\begin{aligned} {\left.\underline{s}\right|_{t+\theta\,\Delta\,t}} &= {{\displaystyle \frac{\displaystyle 2}{\displaystyle 3}}}\,{\left.\sigma_{\mathrm{eq}}\right|_{t+\theta\,\Delta\,t}}\,{\left.\underline{n}\right|_{t+\theta\,\Delta\,t}}\\ &= 2\,{\left.\mu\right|_{t+\theta\,\Delta\,t}}\,{\left({\left.\underline{s}^{\mathrm{el}}\right|_{t}}+\theta\,\Delta\,\underline{s}^{\mathrm{el}}\right)} \\ &= 2\,{\left.\mu\right|_{t+\theta\,\Delta\,t}}\,{\left({\left.\underline{s}^{\mathrm{el}}\right|_{t}} +\theta\,\Delta\,\underline{s}^{\mathrm{to}} -\theta\,\Delta\,p\,{\left.\underline{n}\right|_{t+\theta\,\Delta\,t}}\right)} \end{aligned}

${\left({{\displaystyle \frac{\displaystyle 2}{\displaystyle 3}}}\,{\left.\sigma_{\mathrm{eq}}\right|_{t+\theta\,\Delta\,t}}+\theta\,\Delta\,p\right)}\,{\left.\underline{n}\right|_{t+\theta\,\Delta\,t}} = 2\,{\left.\mu\right|_{t+\theta\,\Delta\,t}}\,{\left({\left.\underline{s}^{\mathrm{el}}\right|_{t}}+\theta\,\Delta\,\underline{s}^{\mathrm{to}}\right)} \qquad{(6)}$

The right hand side is the value of the deviatoric part of the stress tensor that would be obtained in a pure elastic loading. The latter is commonly called the trial stress $$\underline{\sigma}^{\mathrm{tr}}$$:

$\underline{\sigma}^{\mathrm{tr}}= {\left.\lambda\right|_{t+\theta\,\Delta\,t}}\,{\mathrm{tr}{\left({\left.\underline{\varepsilon}^{\mathrm{el}}\right|_{t}}+\theta\,\Delta\,\underline{\varepsilon}^{\mathrm{to}}\right)}}\,\underline{I}+ 2\,{\left.\mu\right|_{t+\theta\,\Delta\,t}}\,{\left({\left.\underline{\varepsilon}^{\mathrm{el}}\right|_{t}}+\theta\,\Delta\,\underline{\varepsilon}^{\mathrm{to}}\right)}$

Its deviatoric part is denoted $${\left.\underline{s}^{\mathrm{tr}}\right|_{t+\theta\,\Delta\,t}}$$:

${\left.\underline{s}^{\mathrm{tr}}\right|_{t+\theta\,\Delta\,t}}=2\,{\left.\mu\right|_{t+\theta\,\Delta\,t}}\,{\left({\left.\underline{s}^{\mathrm{el}}\right|_{t}}+\theta\,\Delta\,\underline{s}^{\mathrm{to}}\right)}$

Taking the von Mises norm of both side of Equation (6) yields:

${\left({{\displaystyle \frac{\displaystyle 2}{\displaystyle 3}}}\,{\left.\sigma_{\mathrm{eq}}\right|_{t+\theta\,\Delta\,t}}+\theta\,\Delta\,p\right)}\,\sqrt{{{\displaystyle \frac{\displaystyle 3}{\displaystyle 2}}}\,{\left.\underline{n}\right|_{t+\theta\,\Delta\,t}}\,\colon{\left.\underline{n}\right|_{t+\theta\,\Delta\,t}}} = {\left.\sigma_{\mathrm{eq}}^{\mathrm{tr}}\right|_{t+\theta\,\Delta\,t}}$

where $${\left.\sigma_{\mathrm{eq}}^{\mathrm{tr}}\right|_{t+\theta\,\Delta\,t}}$$ is the so-called trial equivalent stress.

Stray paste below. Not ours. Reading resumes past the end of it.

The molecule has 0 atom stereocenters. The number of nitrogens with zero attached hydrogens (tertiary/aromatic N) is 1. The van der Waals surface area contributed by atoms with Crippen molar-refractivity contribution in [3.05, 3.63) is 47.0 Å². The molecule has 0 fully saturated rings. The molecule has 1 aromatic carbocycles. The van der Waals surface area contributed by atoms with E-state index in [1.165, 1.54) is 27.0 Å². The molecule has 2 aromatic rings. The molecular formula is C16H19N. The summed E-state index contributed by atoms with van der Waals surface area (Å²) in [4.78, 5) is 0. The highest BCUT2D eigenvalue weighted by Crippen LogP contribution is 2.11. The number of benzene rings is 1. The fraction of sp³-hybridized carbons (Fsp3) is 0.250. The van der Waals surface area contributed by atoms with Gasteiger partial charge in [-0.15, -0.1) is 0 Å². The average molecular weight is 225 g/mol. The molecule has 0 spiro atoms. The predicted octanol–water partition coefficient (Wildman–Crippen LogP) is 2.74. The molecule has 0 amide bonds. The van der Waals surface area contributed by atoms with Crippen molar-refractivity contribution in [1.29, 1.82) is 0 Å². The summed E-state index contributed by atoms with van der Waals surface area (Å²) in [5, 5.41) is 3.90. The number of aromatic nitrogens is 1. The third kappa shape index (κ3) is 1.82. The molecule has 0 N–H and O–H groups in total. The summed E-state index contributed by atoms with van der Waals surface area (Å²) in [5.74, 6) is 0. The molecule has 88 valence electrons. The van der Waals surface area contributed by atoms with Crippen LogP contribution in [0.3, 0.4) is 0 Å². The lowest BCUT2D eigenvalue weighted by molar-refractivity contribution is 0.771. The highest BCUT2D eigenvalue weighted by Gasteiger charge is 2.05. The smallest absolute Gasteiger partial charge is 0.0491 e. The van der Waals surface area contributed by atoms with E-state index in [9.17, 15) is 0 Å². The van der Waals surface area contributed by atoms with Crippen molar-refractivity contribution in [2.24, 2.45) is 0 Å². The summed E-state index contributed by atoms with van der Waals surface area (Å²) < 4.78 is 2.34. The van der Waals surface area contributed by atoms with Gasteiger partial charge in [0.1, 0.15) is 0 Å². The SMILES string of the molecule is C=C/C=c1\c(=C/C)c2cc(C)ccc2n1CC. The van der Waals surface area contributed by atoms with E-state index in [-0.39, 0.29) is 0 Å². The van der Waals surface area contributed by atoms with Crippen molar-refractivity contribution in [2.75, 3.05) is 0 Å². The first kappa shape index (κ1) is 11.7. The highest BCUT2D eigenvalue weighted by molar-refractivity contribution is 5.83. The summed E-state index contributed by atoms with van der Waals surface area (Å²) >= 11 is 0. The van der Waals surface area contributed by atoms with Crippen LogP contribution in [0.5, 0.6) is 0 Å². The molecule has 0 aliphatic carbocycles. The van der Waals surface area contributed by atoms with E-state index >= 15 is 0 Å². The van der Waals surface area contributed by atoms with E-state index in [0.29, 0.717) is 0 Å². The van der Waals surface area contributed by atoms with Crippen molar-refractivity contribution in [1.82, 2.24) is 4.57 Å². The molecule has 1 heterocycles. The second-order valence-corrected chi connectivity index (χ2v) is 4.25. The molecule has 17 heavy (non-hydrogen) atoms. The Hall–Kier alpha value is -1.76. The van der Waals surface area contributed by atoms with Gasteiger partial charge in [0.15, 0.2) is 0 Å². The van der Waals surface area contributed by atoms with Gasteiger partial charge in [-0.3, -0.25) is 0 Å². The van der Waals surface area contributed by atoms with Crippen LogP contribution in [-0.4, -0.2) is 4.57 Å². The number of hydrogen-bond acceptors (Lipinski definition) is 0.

It is important to note that $$\underline{s}^{\mathrm{tr}}$$ and $${\left.\sigma_{\mathrm{eq}}^{\mathrm{tr}}\right|_{t+\theta\,\Delta\,t}}$$ can be computed a priori, only with the known values of the elastic strain at the beginning of the time step and the total strain increment.

The previous expressions leads to a closed form expression of the normal:

${\left.\underline{n}\right|_{t+\theta\,\Delta\,t}} = {{\displaystyle \frac{\displaystyle 3}{\displaystyle 2\,{\left.\sigma_{\mathrm{eq}}^{\mathrm{tr}}\right|_{t+\theta\,\Delta\,t}}}}}\underline{s}^{\mathrm{tr}} \qquad{(7)}$

Derivatives of the equivalent trial stress $${\left.\sigma_{\mathrm{eq}}^{\mathrm{tr}}\right|_{t+\theta\,\Delta\,t}}$$ and normal $${\left.\underline{n}\right|_{t+\theta\,\Delta\,t}}$$

The following classical relationships will be useful in the following:

\left\{ \begin{aligned} {\displaystyle \frac{\displaystyle \partial {\left.\sigma_{\mathrm{eq}}^{\mathrm{tr}}\right|_{t+\theta\,\Delta\,t}}}{\displaystyle \partial {\left.\underline{\sigma}^{\mathrm{tr}}\right|_{t+\theta\,\Delta\,t}}}}&={\left.\underline{n}\right|_{t+\theta\,\Delta\,t}}\\ {\displaystyle \frac{\displaystyle \partial {\left.\underline{n}\right|_{t+\theta\,\Delta\,t}}}{\displaystyle \partial {\left.\underline{\sigma}^{\mathrm{tr}}\right|_{t+\theta\,\Delta\,t}}}}&= {{\displaystyle \frac{\displaystyle 1}{\displaystyle {\left.\sigma_{\mathrm{eq}}^{\mathrm{tr}}\right|_{t+\theta\,\Delta\,t}}}}} {\left(\underline{\underline{\mathbf{M}}}-{\left.\underline{n}\right|_{t+\theta\,\Delta\,t}}\,\otimes\,{\left.\underline{n}\right|_{t+\theta\,\Delta\,t}}\right)}\\ \end{aligned} \right. \qquad{(8)}